A couple of years ago, I wrote a public letter to President Obama applauding his commitment to peace in the Middle East, but warning that he should be prepared to fail. My reasoning was that he was following Albert Einstein’s definition of insanity: doing the same thing over and over again and hoping for a different result.
In critiquing his approach, I used the metaphor of trying to plant a flower into desert sand. No matter how hard you try to force it, if the earth isn’t right, nothing will grow.
This flower — a sapling would be a more apt metaphor — represents peace between the Israelis and the Palestinians. For nearly two decades, this little tree has been paraded around the world as the “key to peace in the Middle East.” Accordingly, no issue has captivated globetrotting diplomats quite like this one.
Among all diplomats, perhaps the one who has spent the most time on this issue has been Dennis Ross, the point man on the peace process for three U.S. presidents, including the current administration.
Several years ago, Ross said something to me at a charity event that stuck with me: His biggest regret was that they didn’t enforce the anti-incitement clause in the Oslo agreement.
Ross was revealing a painful truth about the peace process — you can’t have peace without education. You can haggle over borders all day long, but if the people living within those borders are poisoned with hate and are not prepared for compromise, no leader will sign on to an “end of conflict” agreement.
You can make a good case that, had the Palestinian Authority spent the last two decades selling peace to its people, they’d have their own state by now and we’d be talking today about common projects, not Qassam rockets.
But of course they didn’t sell peace. Instead, they sold the well-worn script of Arab dictators who need to build street cred with the masses: Demonize the Jews and the Zionist entity. Is it any wonder that Palestinian leaders, from Arafat to Abbas, have found it so difficult to say yes to Israeli peace offers? How could they compromise with an enemy they helped to demonize?
What would they say to their people? Sorry, we lied to you — the Jews really do have a claim to this land? It’s true, they’ve had a presence in Jerusalem for more than 3,000 years? If Israel is willing to withdraw settlements for the sake of peace, we should also be willing to compromise on the right of return? Let’s be nice with them so they will help us create a great country?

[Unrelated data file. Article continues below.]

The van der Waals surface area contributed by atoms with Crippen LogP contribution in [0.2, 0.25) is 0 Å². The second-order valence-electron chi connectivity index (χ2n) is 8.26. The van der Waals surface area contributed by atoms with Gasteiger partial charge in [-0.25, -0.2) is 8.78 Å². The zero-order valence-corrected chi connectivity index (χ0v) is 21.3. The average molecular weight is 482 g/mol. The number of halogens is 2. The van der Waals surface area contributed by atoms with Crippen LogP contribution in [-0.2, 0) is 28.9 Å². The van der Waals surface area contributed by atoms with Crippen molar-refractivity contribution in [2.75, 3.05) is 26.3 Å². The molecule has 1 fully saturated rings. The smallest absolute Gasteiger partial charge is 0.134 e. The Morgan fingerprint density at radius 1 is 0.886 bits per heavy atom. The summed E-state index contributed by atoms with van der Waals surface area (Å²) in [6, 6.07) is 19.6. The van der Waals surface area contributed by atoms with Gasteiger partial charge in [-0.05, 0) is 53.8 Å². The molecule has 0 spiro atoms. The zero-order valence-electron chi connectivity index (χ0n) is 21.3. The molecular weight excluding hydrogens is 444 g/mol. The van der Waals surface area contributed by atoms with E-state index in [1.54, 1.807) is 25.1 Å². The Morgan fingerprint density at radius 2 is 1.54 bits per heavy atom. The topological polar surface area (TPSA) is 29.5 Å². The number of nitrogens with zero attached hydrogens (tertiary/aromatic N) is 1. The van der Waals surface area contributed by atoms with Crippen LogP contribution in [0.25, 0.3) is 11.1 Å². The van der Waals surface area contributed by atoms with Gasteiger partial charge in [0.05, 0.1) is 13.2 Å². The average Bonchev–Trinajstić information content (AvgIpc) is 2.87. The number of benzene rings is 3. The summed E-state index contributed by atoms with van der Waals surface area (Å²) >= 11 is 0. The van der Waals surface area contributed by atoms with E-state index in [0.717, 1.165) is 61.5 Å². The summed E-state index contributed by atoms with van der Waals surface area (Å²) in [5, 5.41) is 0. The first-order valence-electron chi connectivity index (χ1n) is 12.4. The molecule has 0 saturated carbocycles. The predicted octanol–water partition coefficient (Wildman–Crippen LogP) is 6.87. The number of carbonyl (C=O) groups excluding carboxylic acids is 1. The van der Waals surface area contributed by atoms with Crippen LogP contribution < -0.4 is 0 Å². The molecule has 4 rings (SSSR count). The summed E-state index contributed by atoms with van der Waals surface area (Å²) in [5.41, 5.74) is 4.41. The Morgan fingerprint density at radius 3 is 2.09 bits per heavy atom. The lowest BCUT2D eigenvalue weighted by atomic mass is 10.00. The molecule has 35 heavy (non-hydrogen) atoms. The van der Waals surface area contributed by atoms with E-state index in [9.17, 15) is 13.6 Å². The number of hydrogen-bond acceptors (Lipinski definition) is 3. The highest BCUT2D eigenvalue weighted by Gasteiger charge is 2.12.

What is so shocking about those simple words is that we have never heard them spoken by any Palestinian leader, in English or in Arabic.
Yet those words were the crucial missing ingredients to nourish the tree of peace. They needed to be spoken not occasionally at interfaith meetings, but consistently and persuasively in Palestinian schools, media, summer camps and mosques.
But who ever dared pressure Palestinian leaders to speak those words? Peace groups? A global community that kept pouring billions into Palestinian coffers while reinforcing their narrative of exclusive victimhood? The United States, which never gave Palestinians any incentive to stop glorifying terrorism and start teaching peace?
When Obama the peacemaker finally had his chance, instead of promoting peace, he promoted the tired old trope of putting pressure on Israel to make more unilateral concessions.
Instead of launching, for example, a breakthrough peace-education campaign to convey to Palestinians that peace was worth compromising on the right of return, and to Israelis that peace would not mean suicide, he came up with a new excuse for Palestinians to stay away from peace talks: A Jewish construction freeze as a precondition to those talks.
By the time he realized his blunder, it was too late. He had already lost both sides. As Rabbi Donniel Hartman politely suggested last week in a “Letter to Obama,” Israeli society “doesn’t fully trust you yet.”
Ironically, neither do the Palestinians, who, given no incentive by the United States to negotiate or compromise, simply flew off to make their own deal with the world.
Obama planted seeds all right, but instead of seeds of peace, they were seeds of failure.